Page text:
If you’re like me at all, there is nothing better than sitting back on a summer evening with a cup of coffee and a good book.
There is something so relaxing about diving into a good read – whether a novel, a memoir or a Christian living book.
In particular, since I got my Kindle, I’ve found myself flicking through pages way too late and losing out on sleep – all for the sake of “one more chapter.”

Maybe you’re looking for a good read to take with you on your next road trip or vacation, something to dive into when the kids are in bed, or just something to enjoy in a few spare moments. I present – my top ten summer reading recommendations for 2018! I’ve actually read all of these, and have LOVED them.

Memoirs


1. “Beautiful Bodies” by Kimberley Rae MillerBeautiful Bodies

Seriously though, this book. I JUST finished reading it about two weeks ago, and I couldn’t put it down. I laughed, I cried and highlighted about a gazillion things. Miller’s memoir about her struggle with weight loss, dieting and what makes a body beautiful was so relatable. It was an easy read, but thought-provoking and encouraging. I finished this book feeling better about myself, my own struggles, and my relationship with food.

PSA: Some profanity.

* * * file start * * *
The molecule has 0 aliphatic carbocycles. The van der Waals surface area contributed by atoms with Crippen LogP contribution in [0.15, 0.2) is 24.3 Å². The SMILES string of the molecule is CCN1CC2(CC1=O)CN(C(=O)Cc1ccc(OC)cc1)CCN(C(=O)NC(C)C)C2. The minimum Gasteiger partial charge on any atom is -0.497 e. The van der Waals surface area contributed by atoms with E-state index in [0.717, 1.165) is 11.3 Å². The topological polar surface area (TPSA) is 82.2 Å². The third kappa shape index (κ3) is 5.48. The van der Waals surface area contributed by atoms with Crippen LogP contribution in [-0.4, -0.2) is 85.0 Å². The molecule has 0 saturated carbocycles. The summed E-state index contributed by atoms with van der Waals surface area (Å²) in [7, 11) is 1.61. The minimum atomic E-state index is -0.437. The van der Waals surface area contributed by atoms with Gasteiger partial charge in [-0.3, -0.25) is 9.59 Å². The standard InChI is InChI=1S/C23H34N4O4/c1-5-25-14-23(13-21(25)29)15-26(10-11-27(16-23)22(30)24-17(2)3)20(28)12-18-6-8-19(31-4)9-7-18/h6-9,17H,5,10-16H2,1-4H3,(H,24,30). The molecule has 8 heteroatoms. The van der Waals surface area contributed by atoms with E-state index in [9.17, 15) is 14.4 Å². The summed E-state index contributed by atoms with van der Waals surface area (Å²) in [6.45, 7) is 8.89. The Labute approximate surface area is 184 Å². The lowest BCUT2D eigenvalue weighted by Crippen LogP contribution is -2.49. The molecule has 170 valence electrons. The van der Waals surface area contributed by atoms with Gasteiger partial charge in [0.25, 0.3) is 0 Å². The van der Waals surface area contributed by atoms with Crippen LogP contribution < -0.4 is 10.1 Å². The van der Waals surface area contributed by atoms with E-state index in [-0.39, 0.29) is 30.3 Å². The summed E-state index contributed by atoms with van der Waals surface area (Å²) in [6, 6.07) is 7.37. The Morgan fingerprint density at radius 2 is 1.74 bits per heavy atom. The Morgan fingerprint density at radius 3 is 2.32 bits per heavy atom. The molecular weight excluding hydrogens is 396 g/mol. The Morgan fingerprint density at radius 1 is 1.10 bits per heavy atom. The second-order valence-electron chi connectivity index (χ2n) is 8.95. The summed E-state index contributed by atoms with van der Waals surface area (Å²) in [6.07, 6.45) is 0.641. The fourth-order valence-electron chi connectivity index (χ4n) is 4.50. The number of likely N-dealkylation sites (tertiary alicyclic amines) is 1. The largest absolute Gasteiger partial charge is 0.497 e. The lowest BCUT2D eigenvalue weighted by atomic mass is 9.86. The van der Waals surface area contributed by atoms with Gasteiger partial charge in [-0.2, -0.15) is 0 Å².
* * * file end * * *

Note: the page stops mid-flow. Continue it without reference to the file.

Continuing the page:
Favourite Quote: “There are seven billion bodies in the world, and I got this one. It may not be the best one, but it’s far from being the worst. It’s a strong body and a soft body, and while it’s not as beautiful as I’d have liked, it’s the only one I will ever have, so I’m working on being thankful for it.”

 

Everything Happens For a Reason and other lies I've loved2. “Everything Happens for A Reason (And Other Lies I’ve Loved)” by Kate Bowler

Kate Bowler’s book wasn’t an easy read, but a worthwhile one. Kate was 35 years old and a university professor when she was diagnosed with Stage-IV cancer. Ironically, she was researching the “prosperity gospel” at the same time she was diagnosed. Kate’s book is an examination of the popular American belief that tragedy always happens for a reason. Her book hits where it hurts, but is also refreshing in the world of “do this, do that & something else and everything will be fine.” Everyone should read this book!